"How long have you lived here?" I asked in Spanish.

"Three months, but your friends should rally learn Spanish so they can communicate." She replied.

"So you're not going back?" I asked. 

"No, I've got my immigration status settled here and the kids are in school, we've left our lives back in Venezuela and are starting over here. Besides all my friends are here now and most of my family are on the way.Your friends should learn to speak Spanish." she insisted. 

I can't help but feel a little used as an American. I'm not sure how middle-class immigrants view the American dream when they are arriving to luxury waterfront condos and paying for expensive maternity care out of pocket. I can't wonder how invested anyone can be in a place when they "made it" somewhere else and just picked up and plopped down and started demanding that everyone learn their customs and language as the bourgeoisie are wont to do. Really, do you demand that a bunch of people in a park learn to speak to you, in a foreign tongue when you've only been here three months?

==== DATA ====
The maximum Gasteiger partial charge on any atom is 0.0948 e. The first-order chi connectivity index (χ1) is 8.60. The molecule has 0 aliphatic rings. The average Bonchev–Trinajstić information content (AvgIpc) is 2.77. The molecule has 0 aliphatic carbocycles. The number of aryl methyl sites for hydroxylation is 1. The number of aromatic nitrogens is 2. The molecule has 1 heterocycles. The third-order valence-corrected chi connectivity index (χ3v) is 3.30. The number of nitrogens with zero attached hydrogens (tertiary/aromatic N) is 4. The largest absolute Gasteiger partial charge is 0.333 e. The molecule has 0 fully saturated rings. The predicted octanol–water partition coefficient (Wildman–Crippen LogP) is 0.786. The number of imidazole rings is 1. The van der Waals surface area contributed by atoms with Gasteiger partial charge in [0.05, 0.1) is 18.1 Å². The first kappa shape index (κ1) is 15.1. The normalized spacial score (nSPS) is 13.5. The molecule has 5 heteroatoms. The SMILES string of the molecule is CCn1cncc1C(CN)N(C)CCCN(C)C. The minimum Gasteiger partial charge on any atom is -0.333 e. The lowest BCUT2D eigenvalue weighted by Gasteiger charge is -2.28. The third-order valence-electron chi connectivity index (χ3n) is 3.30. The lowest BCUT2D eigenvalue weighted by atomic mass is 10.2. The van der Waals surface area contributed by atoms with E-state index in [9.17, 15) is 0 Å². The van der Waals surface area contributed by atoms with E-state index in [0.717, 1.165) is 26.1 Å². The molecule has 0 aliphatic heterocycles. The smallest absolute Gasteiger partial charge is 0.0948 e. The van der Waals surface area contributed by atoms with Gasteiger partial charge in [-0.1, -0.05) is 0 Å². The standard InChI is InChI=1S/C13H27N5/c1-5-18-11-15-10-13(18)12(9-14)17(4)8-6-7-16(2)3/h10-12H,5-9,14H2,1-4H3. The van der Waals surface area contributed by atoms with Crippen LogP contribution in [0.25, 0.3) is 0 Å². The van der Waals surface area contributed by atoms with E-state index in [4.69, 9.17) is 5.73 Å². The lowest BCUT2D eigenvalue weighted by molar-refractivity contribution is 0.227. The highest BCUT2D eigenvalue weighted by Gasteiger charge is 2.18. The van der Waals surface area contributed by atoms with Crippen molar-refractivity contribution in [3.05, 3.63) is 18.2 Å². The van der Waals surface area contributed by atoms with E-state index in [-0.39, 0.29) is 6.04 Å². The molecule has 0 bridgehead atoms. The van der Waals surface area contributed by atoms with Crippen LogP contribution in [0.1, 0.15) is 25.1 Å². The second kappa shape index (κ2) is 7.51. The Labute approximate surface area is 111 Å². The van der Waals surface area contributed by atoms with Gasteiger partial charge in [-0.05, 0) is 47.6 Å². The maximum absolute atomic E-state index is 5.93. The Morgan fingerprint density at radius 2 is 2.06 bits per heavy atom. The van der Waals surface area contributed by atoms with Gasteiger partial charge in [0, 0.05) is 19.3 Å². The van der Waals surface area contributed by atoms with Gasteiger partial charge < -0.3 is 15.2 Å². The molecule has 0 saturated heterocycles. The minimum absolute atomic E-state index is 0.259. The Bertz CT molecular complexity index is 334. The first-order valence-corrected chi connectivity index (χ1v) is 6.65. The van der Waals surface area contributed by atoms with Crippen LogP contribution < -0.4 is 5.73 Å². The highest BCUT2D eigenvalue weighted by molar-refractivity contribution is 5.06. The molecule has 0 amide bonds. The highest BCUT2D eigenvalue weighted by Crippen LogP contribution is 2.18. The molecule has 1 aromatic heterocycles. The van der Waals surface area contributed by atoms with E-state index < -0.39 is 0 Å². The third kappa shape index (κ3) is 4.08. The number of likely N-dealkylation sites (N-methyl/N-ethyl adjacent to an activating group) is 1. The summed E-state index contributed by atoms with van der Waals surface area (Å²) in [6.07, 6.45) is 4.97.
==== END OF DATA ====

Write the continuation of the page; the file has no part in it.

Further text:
Wednesday, January 29, 2014

Miami's "Walking" Neighborhoods

After my stint raising a kid in suburbia, I promised myself I would move back into "town" to a neighborhood where I could walk to stores, restaurants and parks.  A neighborhood that had a "street life" that went beyond retail, that included a pedestrian culture of strollers, dog walkers, bicyclists, joggers and the like.  A place near parks and landmarks.  Miami, until recently, has very few neighborhoods that fit that description. Thankfully that is quickly changing. There was a time where these neighborhoods were so few, that developers, investors and retailers were quick to overdevelop them and destroy their original character.
Coconut Grove: Perhaps Miami's original "walking" neighborhood.  Once known as a funky hang-out for hippies, bohemians and Bahamians the area was famous for its bars like the Hungry Sailor.  UM students would hang out and party. Then it developed into a nightlife scene and was overrun with shopping centers and hotels. The scene died with the arrival of South Beach and there are a lot of empty storefronts.